Hong Kong, through its history as a dependent British territory and beyond, has long been considered the financial capital of Asia. That might still be the case, but the city, a part of China since 1997, is strikingly diverse. Hong Kong's economy offers robust PR opportunities across numerous verticals, including tech, travel and tourism, and consumer, according to PR executives who work there.
The city's rise to global prominence has been aided by both man-made and natural factors. With its geographic location as a natural hub to mainland China and the rest of Asia, as well as a booming Chinese economy, Hong Kong's PR market rivals those of other global capitals, such as New York, London, and Tokyo.
A diverse environment
China's roaring economy and the country's growing importance as a world power - evidenced by the Olympic Games in Beijing - are increasing the need for corporations to invest in Hong Kong-based PR spending. Meanwhile, the city's economy continues to diversify and that financial growth has impacted the city's PR landscape even more than its transfer from British authorities to the People's Republic of China in 1997, says Albert Shu, MD of Weber Shandwick's Hong Kong office and EVP of the agency's corporate and financial services practice.
"Hong Kong has historically served as the regional center in Asia, and China's rise has reinforced that positioning," he explains. "As a result, we do a lot of regional campaign and account management."
Despite the diversification, however, financial PR still holds a prominent position in the city. "Hong Kong is a natural hub market, given its infrastructure; proximity to other Asian markets, especially China; rule of law; liberal economy; and [the] number of media based here," adds Shu.
Hong Kong, because of its history as a trade center, has a more developed economy than many other Chinese cities. Therefore, PR firms with offices in Hong Kong have offered a portfolio of services ranging across various verticals for decades, says Georgeana Fung, MD and market leader for Burson-Marsteller's Hong Kong office.
"For a long time, PR firms in Hong Kong have offered a diversified portfolio of services to multinationals and local Hong Kong-based companies alike," she says, "given the mature economy that exists here and its all-around prosperity."
China's growing fortunes have also helped to create a thriving gaming industry in the city of Macau. Due to its proximity to Hong Kong, the increasing spending power of Chinese residents, and the rising popularity of Asian travel destinations, tourism and travel PR has developed considerably in Hong Kong over the past five years, says Simeon Mellalieu, SVP at Ketchum.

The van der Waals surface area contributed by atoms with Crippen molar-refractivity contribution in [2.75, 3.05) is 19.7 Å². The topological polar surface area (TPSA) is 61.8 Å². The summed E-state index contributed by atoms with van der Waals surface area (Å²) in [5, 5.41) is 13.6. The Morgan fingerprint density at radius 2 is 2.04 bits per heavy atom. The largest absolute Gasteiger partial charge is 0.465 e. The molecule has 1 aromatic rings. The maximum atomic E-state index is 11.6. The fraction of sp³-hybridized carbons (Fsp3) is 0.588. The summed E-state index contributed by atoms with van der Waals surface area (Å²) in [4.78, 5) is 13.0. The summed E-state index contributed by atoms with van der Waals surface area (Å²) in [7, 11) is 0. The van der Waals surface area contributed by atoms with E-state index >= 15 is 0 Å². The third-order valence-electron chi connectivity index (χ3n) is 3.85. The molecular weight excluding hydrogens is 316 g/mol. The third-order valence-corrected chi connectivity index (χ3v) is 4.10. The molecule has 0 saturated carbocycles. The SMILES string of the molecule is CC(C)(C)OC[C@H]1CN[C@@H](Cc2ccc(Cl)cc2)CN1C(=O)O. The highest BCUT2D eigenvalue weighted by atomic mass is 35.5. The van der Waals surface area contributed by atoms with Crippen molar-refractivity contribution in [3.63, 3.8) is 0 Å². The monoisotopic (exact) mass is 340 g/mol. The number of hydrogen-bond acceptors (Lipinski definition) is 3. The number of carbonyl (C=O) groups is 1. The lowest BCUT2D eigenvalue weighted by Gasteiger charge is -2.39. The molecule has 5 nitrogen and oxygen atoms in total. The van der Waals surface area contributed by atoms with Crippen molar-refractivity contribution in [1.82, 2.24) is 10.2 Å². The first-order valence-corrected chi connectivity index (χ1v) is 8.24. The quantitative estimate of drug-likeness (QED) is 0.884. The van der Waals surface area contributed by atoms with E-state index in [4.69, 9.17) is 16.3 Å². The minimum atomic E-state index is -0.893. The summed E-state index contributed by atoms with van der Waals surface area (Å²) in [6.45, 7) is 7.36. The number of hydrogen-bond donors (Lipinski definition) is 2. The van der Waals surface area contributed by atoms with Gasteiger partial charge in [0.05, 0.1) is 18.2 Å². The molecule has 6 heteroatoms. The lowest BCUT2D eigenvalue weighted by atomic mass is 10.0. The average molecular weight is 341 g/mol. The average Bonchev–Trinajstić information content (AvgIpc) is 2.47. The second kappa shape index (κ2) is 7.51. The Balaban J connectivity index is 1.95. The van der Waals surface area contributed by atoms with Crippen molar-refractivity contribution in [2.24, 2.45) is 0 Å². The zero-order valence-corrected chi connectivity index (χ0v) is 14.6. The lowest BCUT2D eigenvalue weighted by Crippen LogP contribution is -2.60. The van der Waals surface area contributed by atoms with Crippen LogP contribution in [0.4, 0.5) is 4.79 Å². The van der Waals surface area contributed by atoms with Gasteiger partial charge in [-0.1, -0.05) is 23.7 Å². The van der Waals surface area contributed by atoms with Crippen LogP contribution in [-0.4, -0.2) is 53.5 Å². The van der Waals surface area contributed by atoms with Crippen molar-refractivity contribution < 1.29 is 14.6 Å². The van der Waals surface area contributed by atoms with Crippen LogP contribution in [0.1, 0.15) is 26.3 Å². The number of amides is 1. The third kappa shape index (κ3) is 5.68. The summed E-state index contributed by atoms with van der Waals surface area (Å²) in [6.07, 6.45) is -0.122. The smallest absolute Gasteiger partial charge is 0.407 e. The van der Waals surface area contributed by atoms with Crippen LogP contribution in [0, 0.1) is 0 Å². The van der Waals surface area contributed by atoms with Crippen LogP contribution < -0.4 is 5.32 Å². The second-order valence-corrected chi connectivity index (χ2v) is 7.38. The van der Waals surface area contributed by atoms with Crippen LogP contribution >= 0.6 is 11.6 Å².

"There's been a lot of investment and copycat development as [Macau] has been developed as a Las Vegas-style destination," he says.
Over the past decade, Hong Kong has also seen a significant cultural shift in the makeup of its workforce. While a large number of decision-makers both in the corporate and PR worlds were once Westerners, there has been a striking localization of executives in the past 10 years, reports Clara Shek, MD at Ogilvy PR Worldwide.
"Within the business world, the spoken language is Cantonese... There was a very fast localization of talent within multinational corporations, and the decision-makers in the past may have been primarily Westerners, but it localized around the turnover," she says. "Since then, the majority - 80% to 90% - of decision-makers are local Chinese with Asian origin. A lot of the ex-pats moved back to the US or to Europe."
Though it's common for agencies to employ a mix of local and expatriate talent, a priority for all firms is to speak to consumers in the vernacular - often in either English, Cantonese, or Mandarin - when conducting a campaign based in Hong Kong that targets markets across mainland China, Fung says. She adds that PR pros in Hong Kong also benefit from knowledge of local customs.
"Our team thrives on its ability to support both prominent local brands as well as regional and global players who recognize the importance of Hong Kong as a regional business and media hub," Fung notes. "With the increasing integration of businesses and corresponding PR programs across greater China, our team's ability to work in English, Cantonese, and Mandarin Chinese will be an excellent asset to clients."
Western approach to media
Hong Kong's unique history influences the ways in which its residents receive their news and information. Despite the fears of many experts that Chinese officials would clamp down on the Westernized nature of media coverage within the city, media outlets in Hong Kong have not experienced heavy-handed censorship, says Lou Hoffman, CEO of the Hoffman Agency.
"I think that because the British held that chunk of territory for so long, the principles of Western journalism, British journalism in particular, are an underpinning of that market," he explains. "That creates a unique atmosphere that I'm not sure has existed at any other time in Asia.
"The Chinese government has been basically hands-off in letting things flow the way they were before the takeover," Hoffman adds. "I was probably one of the many who expected the Chinese government to have a one- or two-year honeymoon and then exert its will, but it hasn't played out that way."
Hill & Knowlton
The Hoffman Agency
Ogilvy PR Worldwide
Dairy Farm Intl. Holdings
Hang Seng Bank
Cathay Pacific Airways
CLP (China Light & Power) Holdings
China National Offshore Oil Corp.
Sun Hung Kai Properties
Cheung Kong Holdings
New World Development Company
China Resources Enterprise